Statewide in 2014, the State Highway Patrol reported 333 fatalities and 2,969 injuries where the occupant was not using a provided seat belt. Through a partnership with the Governor’s Highway Safety Program, the Highway Patrol has identified seven counties that have reflected a high rate of unrestrained fatal collisions. These counties are Columbus, Cumberland, Guilford, Johnston, Mecklenburg, Robeson, and Wake.

Beginning on Monday, July 20th through Friday, July 26th a special enforcement project will be conducted in these counties to increase the use of seat belts by motorists. The use of child safety restraints will also be monitored by troopers throughout this allotted time frame. According to North Carolina state law, motorist must utilize a provided seat belt while occupying the front and rear seats of a motor vehicle. The driver of a motor vehicle must ensure child safety restraints are used if there are occupants within a motor vehicle under the age of 8 or less than 80 pounds.

N.C. General Statute 135.2A – Each occupant of a motor vehicle manufactured with seat belts shall have a seatbelt properly fastened about his or her body at all times when the vehicle is in forward motion on a street or highway in this State.

The current fine for a seat belt violation in the front seat is $25.50 and carries court cost of $135.50 for a total cost of $161.00. The fine for a rear seat violation is $10.00 with no court cost applied.

Folkmoot International 2015 Parade

Swain County Illegal Gaming Operation Shut Down

teddy-bear-motel-restaurantA gambling bust on Wednesday left a few businesses in Swain County out of service.

Dozens of gaming machines are now in the custody of the sheriff after Anonymous tips from the community got an investigation started.

The investigation was ongoing for six months placing some deputies undercover in March.

The sheriff’s focus has been on three businesses: Lucky Shack and Teddy Bear in Whittier and 777 Arcade in Bryson City. The sheriff says they were running a gambling operation and that’s against the law.

Numerous gaming machines, prizes, cash registers, and ATMs were taken as evidence that now goes to the district attorney to keep the investigation rolling. Some of the owners were left with empty buildings. Up to 6 people now face charges.

North Carolina Gets Failing Grade in National Report on Democracy

Forget the honor roll – North Carolina isn’t making the grade when it comes to the democratic process. That’s the assessment of a national report by the Center for American Progress, a liberal think tank. “The Health of State Democracies” awarded the Tar Heel State an F when it comes to ballot accessibility, and the fact elected leaders do not always reflect the demographics of their community earned the state a D minus.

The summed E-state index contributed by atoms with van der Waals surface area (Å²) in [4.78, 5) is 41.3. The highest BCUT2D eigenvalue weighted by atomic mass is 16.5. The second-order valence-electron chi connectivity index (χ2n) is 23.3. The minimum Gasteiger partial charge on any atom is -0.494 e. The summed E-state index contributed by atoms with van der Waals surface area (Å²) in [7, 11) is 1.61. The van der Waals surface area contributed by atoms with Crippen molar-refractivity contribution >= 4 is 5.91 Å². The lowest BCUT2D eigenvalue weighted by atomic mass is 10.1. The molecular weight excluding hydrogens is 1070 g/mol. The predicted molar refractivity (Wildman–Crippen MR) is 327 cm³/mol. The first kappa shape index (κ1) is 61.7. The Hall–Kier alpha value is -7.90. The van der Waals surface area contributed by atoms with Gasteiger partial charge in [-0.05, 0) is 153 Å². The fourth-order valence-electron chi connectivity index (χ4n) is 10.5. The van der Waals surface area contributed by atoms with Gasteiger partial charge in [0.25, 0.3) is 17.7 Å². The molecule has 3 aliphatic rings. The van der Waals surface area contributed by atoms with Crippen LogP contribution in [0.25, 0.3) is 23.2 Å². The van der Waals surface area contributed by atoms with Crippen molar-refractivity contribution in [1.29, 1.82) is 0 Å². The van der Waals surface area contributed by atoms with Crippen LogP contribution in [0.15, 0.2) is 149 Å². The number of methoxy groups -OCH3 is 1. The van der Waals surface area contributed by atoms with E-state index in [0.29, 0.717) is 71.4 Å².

Lauren Harmon co-authored the report and says democracy isn’t a partisan issue, “These are really common sense things that most people should agree on, unless their ultimate goal is in fact to impact the outcome of elections either by making it harder to vote or by making it so that money is seen as having the same weight in election as someone’s actual speech. ”

Beginning in 2014, North Carolina eliminated same-day registration, out-of-precinct voting and starting next year will require a government issued photo ID. That law is currently being challenged in court. Overall, North Carolina ranks 42nd in the country in terms of the health of it’s democracy.

Harmon says much of the damage to the state’s democratic process has happened in recent years, “As these voting laws are taking effect, the government just doesn’t look like who’s actually in the state, in terms of people of color and women. We find that districts are being skewed in favor of partisan outcomes. In North Carolina’s case it happens to be Republican outcomes. ”

On a positive note, North Carolina received an A for its accessibility of legislative data for members of the public.

Traffic Delays at Western Carolina University

Traffic delays are expected on two of Western Carolina University’s main thoroughfares – Centennial Drive and Central Drive – to allow blasting activity associated with site preparation for WCU’s planned mixed-use facility.

Traffic delays can be expected at regular intervals in the area where the two roads intersect at the red light. Delays can be expected at 9 a.m., 11 a.m., 1 p.m. and 3 p.m. daily beginning Wednesday, July 15, and continuing through Saturday, July 25.
Officials have warned that the schedule may be revised due to weather and other factors. Those traveling through campus are advised to consider alternate routes.